Mike Dunn is City Hall bureau chief for KYW Newsradio 1060. He covers the mayor, City Council, and every other aspect of the city’s political landscape.
Mike has been with KYW since 1990. His reporting specialties have also included keeping an eye on SEPTA and covering the city’s cultural institutions.
In 2001 Mike received a Society of Professional Journalists award for arts and culture reporting, for his coverage of the opening of the Kimmel Center.
He came to KYW Newsradio from the Voice of America, where he served as a United Nations correspondent from 1985 to 1990. Dunn has been based in New York City and Washington, DC at various times in his career prior to coming to KYW.
Dunn has a BA degree from the University of Maryland. He graduated from Neshaminy High School in Bucks County.
Mike and his wife have one daughter. They live in Philadelphia.
Connect with Mike Dunn on Twitter: @MikeDunnKYW
U.S. Congressman Bob Brady is denying that he ever tried to get traffic tickets fixed for friends or supporters.
As the Parking Authority warned back in February, Smartcards are going away — and today is the last day you can buy them.
The primary reason for the decision, the mayor said, is cost.
Mayor Nutter wants to sell the city-owned utility to a Connecticut firm called UIL for $1.86 billion.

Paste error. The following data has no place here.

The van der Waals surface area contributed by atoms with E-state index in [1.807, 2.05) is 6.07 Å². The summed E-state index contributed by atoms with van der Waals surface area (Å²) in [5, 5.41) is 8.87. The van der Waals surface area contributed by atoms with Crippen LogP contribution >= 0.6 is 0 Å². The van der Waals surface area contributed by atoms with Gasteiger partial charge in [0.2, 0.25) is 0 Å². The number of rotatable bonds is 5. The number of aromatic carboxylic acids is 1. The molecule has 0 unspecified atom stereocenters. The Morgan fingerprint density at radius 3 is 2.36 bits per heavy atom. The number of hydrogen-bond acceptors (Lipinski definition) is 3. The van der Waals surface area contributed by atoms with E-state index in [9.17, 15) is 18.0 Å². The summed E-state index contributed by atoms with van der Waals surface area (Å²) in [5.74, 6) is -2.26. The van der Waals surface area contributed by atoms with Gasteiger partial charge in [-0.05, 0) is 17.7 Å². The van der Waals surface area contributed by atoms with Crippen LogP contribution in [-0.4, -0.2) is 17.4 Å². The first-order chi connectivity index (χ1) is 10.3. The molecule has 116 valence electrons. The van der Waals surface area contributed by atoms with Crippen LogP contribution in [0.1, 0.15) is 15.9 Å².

Councilman-at-large David Oh says there are plenty of dimes and nickels tucked away in corners of Mayor Michael Nutter’s budget proposal.
Amid the latest Philadelphia School District cash crisis, City Council plans to put the Nutter Administration’s tax collection efforts under the microscope.
One lawmaker this past week lashed out at a state agency which has given its thumbs-up to Mayor Nutter’s plan to sell PGW.
By Mike Dunn PHILADELPHIA (CBS) – Philadelphia voters this past week approved a change in the city charter requiring city subcontractors to give raises to their workers. The success of that referendum prompted a celebration [...]
Jennifer Schultz, of Community Legal Services of Philadelphia, testified that the new assessment system known as “AVI” (Actual Value Initiative) left many homeowners confused and scared.
City Council president Darrell Clarke has decided to play it safe, adding a fallback provision to his plan to send sales tax proceeds to the cash-starved school district.
“Typical” is how a Philadelphia elections official describes the problems that have cropped up so far in the first couple of hours of voting.
In Philadelphia today, three candidates are vying to fill the City Council seat made vacant when at-large Councilman Bill Green resigned to become chairman of the School Reform Commission.
Philadelphia officials today unveiled details on the long-planned overhaul of the city’s corruption-tainted Traffic Court.
The most controversial of the questions being put to city voters involves changing the charter’s “resign to run” provision.
Philadelphia City Council is going to take a look at reigning in so-called “Pill Mills,” which are medical offices that are quick to hand out boatloads of prescription medications.